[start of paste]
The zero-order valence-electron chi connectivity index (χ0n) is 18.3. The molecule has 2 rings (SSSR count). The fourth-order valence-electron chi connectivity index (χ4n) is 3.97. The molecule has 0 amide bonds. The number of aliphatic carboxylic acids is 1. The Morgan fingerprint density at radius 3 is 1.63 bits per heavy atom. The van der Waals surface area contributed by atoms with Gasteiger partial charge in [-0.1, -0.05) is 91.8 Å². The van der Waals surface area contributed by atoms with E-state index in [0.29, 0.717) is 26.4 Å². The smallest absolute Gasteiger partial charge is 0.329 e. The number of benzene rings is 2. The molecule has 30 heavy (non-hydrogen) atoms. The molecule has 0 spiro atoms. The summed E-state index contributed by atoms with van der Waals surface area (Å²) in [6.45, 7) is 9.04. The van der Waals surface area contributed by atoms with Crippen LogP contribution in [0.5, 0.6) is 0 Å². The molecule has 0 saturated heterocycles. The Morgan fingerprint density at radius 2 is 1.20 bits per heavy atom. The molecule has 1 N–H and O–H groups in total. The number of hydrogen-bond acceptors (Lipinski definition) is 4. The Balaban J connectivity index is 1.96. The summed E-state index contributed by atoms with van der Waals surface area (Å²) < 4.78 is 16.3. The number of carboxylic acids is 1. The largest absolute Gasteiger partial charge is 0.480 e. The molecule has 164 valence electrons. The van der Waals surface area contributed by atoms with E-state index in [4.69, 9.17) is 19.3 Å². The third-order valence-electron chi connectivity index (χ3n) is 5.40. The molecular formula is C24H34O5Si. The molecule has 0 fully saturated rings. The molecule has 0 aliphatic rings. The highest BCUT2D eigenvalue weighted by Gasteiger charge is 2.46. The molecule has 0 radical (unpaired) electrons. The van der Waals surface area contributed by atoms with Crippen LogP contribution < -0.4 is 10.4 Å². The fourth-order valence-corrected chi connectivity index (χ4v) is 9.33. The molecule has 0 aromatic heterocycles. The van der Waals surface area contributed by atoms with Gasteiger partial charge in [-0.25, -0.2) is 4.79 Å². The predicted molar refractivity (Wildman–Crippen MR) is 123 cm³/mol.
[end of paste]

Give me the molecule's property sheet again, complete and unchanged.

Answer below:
The zero-order valence-electron chi connectivity index (χ0n) is 18.3. The molecule has 2 rings (SSSR count). The fourth-order valence-electron chi connectivity index (χ4n) is 3.97. The molecule has 0 amide bonds. The number of aliphatic carboxylic acids is 1. The Morgan fingerprint density at radius 3 is 1.63 bits per heavy atom. The van der Waals surface area contributed by atoms with Gasteiger partial charge in [-0.1, -0.05) is 91.8 Å². The van der Waals surface area contributed by atoms with E-state index in [0.29, 0.717) is 26.4 Å². The smallest absolute Gasteiger partial charge is 0.329 e. The number of benzene rings is 2. The molecule has 30 heavy (non-hydrogen) atoms. The molecule has 0 spiro atoms. The summed E-state index contributed by atoms with van der Waals surface area (Å²) in [6.45, 7) is 9.04. The van der Waals surface area contributed by atoms with Crippen LogP contribution in [0.5, 0.6) is 0 Å². The molecule has 0 saturated heterocycles. The Morgan fingerprint density at radius 2 is 1.20 bits per heavy atom. The molecule has 1 N–H and O–H groups in total. The number of hydrogen-bond acceptors (Lipinski definition) is 4. The Balaban J connectivity index is 1.96. The summed E-state index contributed by atoms with van der Waals surface area (Å²) < 4.78 is 16.3. The number of carboxylic acids is 1. The largest absolute Gasteiger partial charge is 0.480 e. The molecule has 164 valence electrons. The van der Waals surface area contributed by atoms with E-state index in [4.69, 9.17) is 19.3 Å². The third-order valence-electron chi connectivity index (χ3n) is 5.40. The molecular formula is C24H34O5Si. The molecule has 0 fully saturated rings. The molecule has 0 aliphatic rings. The highest BCUT2D eigenvalue weighted by Gasteiger charge is 2.46. The molecule has 0 radical (unpaired) electrons. The van der Waals surface area contributed by atoms with Crippen LogP contribution < -0.4 is 10.4 Å². The fourth-order valence-corrected chi connectivity index (χ4v) is 9.33. The molecule has 0 aromatic heterocycles. The van der Waals surface area contributed by atoms with Gasteiger partial charge in [-0.25, -0.2) is 4.79 Å². The predicted molar refractivity (Wildman–Crippen MR) is 123 cm³/mol.